Monthly Archives: April 2020

Stop, Hey, What’s That Sound? Trademark!

“If you got a mind to, you can sing. If you got a body, baby, shake that thing.” Name Droppin’ Ray Wylie Hubbard, from the album Growl


The news in trademark litigation land last week was fairly dull. Sure, the Supreme Court handed down a rare decision on trademark law–a unanimous one at that. But it concerned an arcane split among the regional circuit courts about when a trademark plaintiff can recover an infringer’s profits. Some courts had only allowed what’s known as “disgorgement” when the infringement was willful. Other courts had a more liberal standard, where willfulness was not required but was one of several factors to be factored in. Despite being split on contentious social issues, the Justices spoke with one voice. The unanimous Court called the “willfulness” requirement an “inflexible precondition “. So they endorsed the more expansive view. Going forward, every trademark case will include the possibility of a “disgorgement” remedy, even if the infringer didn’t willfully set out to commit infringement. And that can make big difference–the profits in the case the Supremes decided were over $6 million.

The case is Fromag Fasteners v. Fossil, Inc.

The development that really struck a chord last week concerned profits of a different sort–the profits earned by a superstar singer and their affect on getting two unusual trademarks. The U.S. Patent and Trademark Office has awarded two trademarks to Armando Christian Perez, better know as the hugely successful performer Pitbull. These registrations don’t cover a name, logo, or symbol–they cover a sound–Pitbull’s signature “EEEEEYOOO” yell, or “grito” in Spanish. One registration covers sound recordings. The other, live performances. Mr. Perez’s grito thus joins a rarefied club of trademarked sounds that include the MGM Lion’s roar, the NBC three-note chime, and the New York Stock Exchange’s opening bell.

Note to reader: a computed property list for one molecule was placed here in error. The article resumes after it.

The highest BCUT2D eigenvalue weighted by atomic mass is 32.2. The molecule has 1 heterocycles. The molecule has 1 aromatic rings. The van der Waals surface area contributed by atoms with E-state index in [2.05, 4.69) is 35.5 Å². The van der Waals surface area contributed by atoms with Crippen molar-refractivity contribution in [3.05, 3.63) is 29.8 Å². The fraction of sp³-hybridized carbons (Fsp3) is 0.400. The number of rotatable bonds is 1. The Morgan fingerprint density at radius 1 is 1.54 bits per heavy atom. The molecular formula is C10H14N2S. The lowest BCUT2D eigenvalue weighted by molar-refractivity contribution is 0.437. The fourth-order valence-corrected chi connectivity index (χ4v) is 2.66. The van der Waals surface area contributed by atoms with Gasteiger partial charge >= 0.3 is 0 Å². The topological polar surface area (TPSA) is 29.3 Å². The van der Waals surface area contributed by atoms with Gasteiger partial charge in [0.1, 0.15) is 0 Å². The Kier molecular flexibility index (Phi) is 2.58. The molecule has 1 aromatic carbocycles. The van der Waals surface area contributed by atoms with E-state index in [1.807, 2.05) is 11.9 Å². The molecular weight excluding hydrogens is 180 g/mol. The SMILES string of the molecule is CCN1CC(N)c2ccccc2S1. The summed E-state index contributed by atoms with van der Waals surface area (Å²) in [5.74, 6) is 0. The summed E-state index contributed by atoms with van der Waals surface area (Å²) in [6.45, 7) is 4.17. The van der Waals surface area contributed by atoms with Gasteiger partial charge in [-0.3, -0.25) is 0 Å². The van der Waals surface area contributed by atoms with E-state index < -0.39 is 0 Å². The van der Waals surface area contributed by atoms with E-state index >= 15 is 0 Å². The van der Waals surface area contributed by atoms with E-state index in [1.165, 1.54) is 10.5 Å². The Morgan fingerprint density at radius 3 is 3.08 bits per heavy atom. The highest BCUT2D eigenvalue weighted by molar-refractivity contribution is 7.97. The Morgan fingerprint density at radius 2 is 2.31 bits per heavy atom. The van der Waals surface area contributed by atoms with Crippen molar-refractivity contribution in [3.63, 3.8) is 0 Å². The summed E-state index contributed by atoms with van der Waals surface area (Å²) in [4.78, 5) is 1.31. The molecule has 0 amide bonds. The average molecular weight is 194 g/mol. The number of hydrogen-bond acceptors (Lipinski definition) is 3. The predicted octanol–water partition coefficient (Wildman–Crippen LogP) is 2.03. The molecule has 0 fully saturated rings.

How, you may ask, can a sound–something heard, not seen–be trademarked? The answer lies in the definition of a “trademark” provided by Congress in the federal trademark statute, the Lanham Act. Like the flexible standard for determining whether a trademark infringer should have to cough-up its profits, the test for what qualifies for trademark registration and protection is broad, defining “trademark” to include “any word, name, symbol, or device, or any combination thereof . . . used by a person . . . to identify and distinguish his or her goods, including a unique product, from those manufactured or sold by others and to indicate the source of the goods, even if that source is unknown.” And even if it’s a sound.

But getting a registration for a sound, like Pitbull’s yell, isn’t as simple as registering a term like GOOGLE. Those types of arbitrary word marks can be registered without having to show that the public associates them with a single source. Pitbull, however, had to show more, and he did. He filed a sworn declaration showing his ten’s of millions of dollars in record sales and an equally massive amount of concert revenues, all featuring his EEEEEYOOO! grito. He acquired trademark rights in his grito the old fashioned way–he earned them.